Also called highly branched cyclic dextrin, Cluster Dextrin is a relatively new carbohydrate supplement originating from Japan. Cluster Dextrin, like Vitargo® S2 is produced from amylopectin using a specially developed branching enzyme. Similar to Vitargo® S2, Cluster Dextrin’s defining feature is its high molecular weight. This ensures it carries a low osmotic pressure when in solution, thus allowing for rapid absorption from the stomach to the small intestine. Other key features of Cluster Dextrin are that it hardly absorbs moisture and its sweetness is comparable to sugar. In Japan, Cluster Dextrin is most commonly used as a component of sports drinks and as a spray drying aid. Gaspari’s Glycofuse is an example of a product that uses Cluster Dextrin as its main carbohydrate source.
Maltrin is a maltodextrin produced by American company Grain Processing Corporation. M100 has a dextrose equivalent or DE of between 9 and 12; lower than your run-of-the-mill maltodextrin. So in this sense, it is sometimes marketed as a higher molecular weight carbohydrate polymer. But it is must be stated that a DE of between 9 and 12 is not particularly low compared with the likes of Vitargo® S2 and Cluster Dextrin mentioned above. However, with its larger than average molecular weight, M100 may be a little gentler on the stomach than conventional maltodextrin.
Waxy Maize Starch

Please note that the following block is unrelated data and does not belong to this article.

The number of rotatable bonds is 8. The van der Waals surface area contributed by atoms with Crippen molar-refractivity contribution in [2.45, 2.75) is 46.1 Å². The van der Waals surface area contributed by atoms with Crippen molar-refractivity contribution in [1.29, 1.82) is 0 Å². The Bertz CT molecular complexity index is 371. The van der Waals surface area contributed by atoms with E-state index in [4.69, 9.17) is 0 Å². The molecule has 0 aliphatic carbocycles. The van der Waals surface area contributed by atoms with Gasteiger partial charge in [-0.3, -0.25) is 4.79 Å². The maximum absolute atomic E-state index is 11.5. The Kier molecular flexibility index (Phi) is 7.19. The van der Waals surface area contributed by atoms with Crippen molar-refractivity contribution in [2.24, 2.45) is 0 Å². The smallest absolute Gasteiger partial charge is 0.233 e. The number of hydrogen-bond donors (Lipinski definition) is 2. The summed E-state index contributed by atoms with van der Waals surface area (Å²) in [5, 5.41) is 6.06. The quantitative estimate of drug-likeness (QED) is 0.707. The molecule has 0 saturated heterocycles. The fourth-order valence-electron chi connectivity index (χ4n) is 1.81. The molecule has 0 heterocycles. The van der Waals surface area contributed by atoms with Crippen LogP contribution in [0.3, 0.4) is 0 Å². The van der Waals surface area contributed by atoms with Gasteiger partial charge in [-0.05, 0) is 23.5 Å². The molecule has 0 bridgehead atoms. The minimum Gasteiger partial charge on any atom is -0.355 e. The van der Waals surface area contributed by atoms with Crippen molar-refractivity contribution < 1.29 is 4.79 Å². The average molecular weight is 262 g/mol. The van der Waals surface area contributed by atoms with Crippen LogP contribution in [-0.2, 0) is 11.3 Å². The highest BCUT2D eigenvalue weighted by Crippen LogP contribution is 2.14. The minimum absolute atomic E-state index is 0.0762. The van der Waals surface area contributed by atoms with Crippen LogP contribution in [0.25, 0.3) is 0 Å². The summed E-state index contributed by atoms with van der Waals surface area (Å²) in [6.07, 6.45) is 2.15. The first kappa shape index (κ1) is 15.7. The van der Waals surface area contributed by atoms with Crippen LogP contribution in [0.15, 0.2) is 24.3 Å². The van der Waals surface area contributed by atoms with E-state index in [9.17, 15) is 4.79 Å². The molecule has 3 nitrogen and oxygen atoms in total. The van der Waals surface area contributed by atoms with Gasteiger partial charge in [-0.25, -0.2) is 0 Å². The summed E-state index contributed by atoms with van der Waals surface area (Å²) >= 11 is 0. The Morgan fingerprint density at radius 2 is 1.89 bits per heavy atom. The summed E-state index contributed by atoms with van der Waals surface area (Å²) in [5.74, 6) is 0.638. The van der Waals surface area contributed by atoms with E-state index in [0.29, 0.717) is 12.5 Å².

Waxy maize is another high molecular weight carbohydrate polymer that is composed largely of amylopectin (the major component of starch). Because of its high molecular weight, waxy maize starch carries a relatively low osmolality when in solution and therefore has a relatively high gastric emptying rate. Its high molecular weight compared with maltodextrin is thought to be one of the major reasons it is generally tolerated better than maltodextrin. However, because of its structure and the particular bonds it carries, waxy maize starch is believed to be degraded slowly by digestive enzymes in the small intestine, resulting in a lower glycemic index than maltodextrin. These differences have been proven in a study with trained cyclists. Compared to maltodextrin, waxy maize starch resulted in lower peak and total blood glucose and insulin levels after close to three hours of cycling5. This resulted in greater fat oxidation in the cyclists who consumed waxy maize versus maltodextrin5. Very similar findings in terms of lower glucose and insulin responses have also been observed in active young individuals when consuming waxy maize versus maltodextrin in the absence of exercise6.